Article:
Japan's Labour Market: The internal affairs ministry announced at the end of July that the national employment rate fell to 3.9% in June, down 0.2 percentage points from the previous month. It was the first time that the unemployment rate had dipped to a level below 4% since October 2008, weeks after the Lehman Brothers crash. However, behind the official window dressing is a dysfunctional system of lifers (jobs for life), temps (temporary workers) and banishment rooms known as oidashi-beya. The workforce breakdown in what are officially termed regular and irregular workers is roughly at a ratio of 60:40.
The Japanese jobs model dates from the 1920s and is based on a 'job for life,' seniority based pay, extensive career-long training, profits shared out fairly inside the firm, and active employee involvement in the life of the firm. Everything is done to build employee loyalty in return for wage-flexibility during recessionary periods. However, in the 1970s, almost 1m employees became jobless within their firms, with no precise task to perform but continuing to be paid due to an implicit social contract to maintain excess manpower.
As in other countries, a dual labour system developed where the rights of permanent workers remained sacrosanct while companies increasingly also hired temporary workers who could be dismissed with little notice and a company such as Toyota pays such staff less than the Irish minimum wage of €8.65 ($11) in a high-cost country.
The Japanese hourly manufacturing labour cost in an international comparison was US$35 in 2011. Ireland's was at $40 (Ireland has one of the lowest employer social security costs in Europe). [pdf}
Unless firms are going out of business, they are barred from firing staff employees. They can offer severance terms to employees but acceptance is voluntary. The oidashi-beya has developed to induce unwanted employees to leave.
Japan Daily Press reported last May:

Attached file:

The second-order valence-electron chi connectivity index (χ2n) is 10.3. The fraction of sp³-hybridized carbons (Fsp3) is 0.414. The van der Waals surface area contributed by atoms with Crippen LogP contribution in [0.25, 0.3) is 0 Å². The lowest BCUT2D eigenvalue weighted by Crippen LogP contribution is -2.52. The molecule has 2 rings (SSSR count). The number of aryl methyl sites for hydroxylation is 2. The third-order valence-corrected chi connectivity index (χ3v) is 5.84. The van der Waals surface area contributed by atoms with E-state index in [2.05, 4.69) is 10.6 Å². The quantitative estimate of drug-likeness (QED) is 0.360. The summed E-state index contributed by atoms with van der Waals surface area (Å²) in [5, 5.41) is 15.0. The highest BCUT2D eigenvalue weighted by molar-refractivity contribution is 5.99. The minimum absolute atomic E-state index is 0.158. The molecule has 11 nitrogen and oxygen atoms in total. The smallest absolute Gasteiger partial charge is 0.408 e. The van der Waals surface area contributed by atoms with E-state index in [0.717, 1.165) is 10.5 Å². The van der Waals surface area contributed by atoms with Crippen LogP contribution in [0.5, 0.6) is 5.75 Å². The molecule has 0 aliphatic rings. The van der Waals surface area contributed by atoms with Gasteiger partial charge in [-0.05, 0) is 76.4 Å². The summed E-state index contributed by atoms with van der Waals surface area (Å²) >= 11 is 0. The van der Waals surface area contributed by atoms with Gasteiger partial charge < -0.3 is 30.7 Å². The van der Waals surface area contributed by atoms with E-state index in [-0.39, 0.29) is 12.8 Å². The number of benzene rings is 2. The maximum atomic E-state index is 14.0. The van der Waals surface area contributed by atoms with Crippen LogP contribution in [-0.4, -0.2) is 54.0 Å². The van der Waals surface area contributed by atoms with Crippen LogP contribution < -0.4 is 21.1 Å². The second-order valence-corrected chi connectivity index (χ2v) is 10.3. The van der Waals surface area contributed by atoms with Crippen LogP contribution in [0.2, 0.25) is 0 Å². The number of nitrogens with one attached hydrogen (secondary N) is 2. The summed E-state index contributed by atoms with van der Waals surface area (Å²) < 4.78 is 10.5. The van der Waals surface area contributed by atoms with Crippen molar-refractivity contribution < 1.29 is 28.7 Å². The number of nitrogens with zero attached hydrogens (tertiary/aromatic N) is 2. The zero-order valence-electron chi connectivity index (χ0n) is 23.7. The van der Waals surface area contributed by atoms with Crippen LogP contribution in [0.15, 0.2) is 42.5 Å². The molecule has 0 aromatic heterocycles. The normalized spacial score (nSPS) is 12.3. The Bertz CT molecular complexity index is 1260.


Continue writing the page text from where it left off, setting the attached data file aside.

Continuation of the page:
The government has estimated that there are 4.6m surplus employees in Japanese companies -- about 13% of the permanent workforce.
Last June, Shinzo Abe, prime minister, announced the 'third arrow' in his reform program following monetary easing and a fiscal stimulus, which included raising the workforce participation rate for women aged 25-44 to 73%; increasing the percentage of female executives to at least 30%; doubling the number of profitable midsize companies to 1.4m.
While the plan had some minor proposals on labour reforms it has been suggested that the labour “surplus” could be swept away through a proposed law to enable creation of ‘jun-shain,’ or semi-regular staff.
A government report shows that irregular workers account for 38% of the nation’s employed workers, numbering over 20.m. As many as 57.5% of female workers fall into the irregular workforce category.
Compared with 2002, the number of manufacturing and construction workers dropped 1.7m and 1.15m, respectively by 2012 while the number of medical and welfare services workers rose 2.32m.
It's a similar pattern in the US where good-paying jobs in manufacturing have been replaced with low-paying jobs in services.
In a country that needs a lot more babies coupled with an antipathy to immigration, the imbalance of burdens on young people is not very wise.
French Treasury's briefing on Japan's labour market [pdf; in English]
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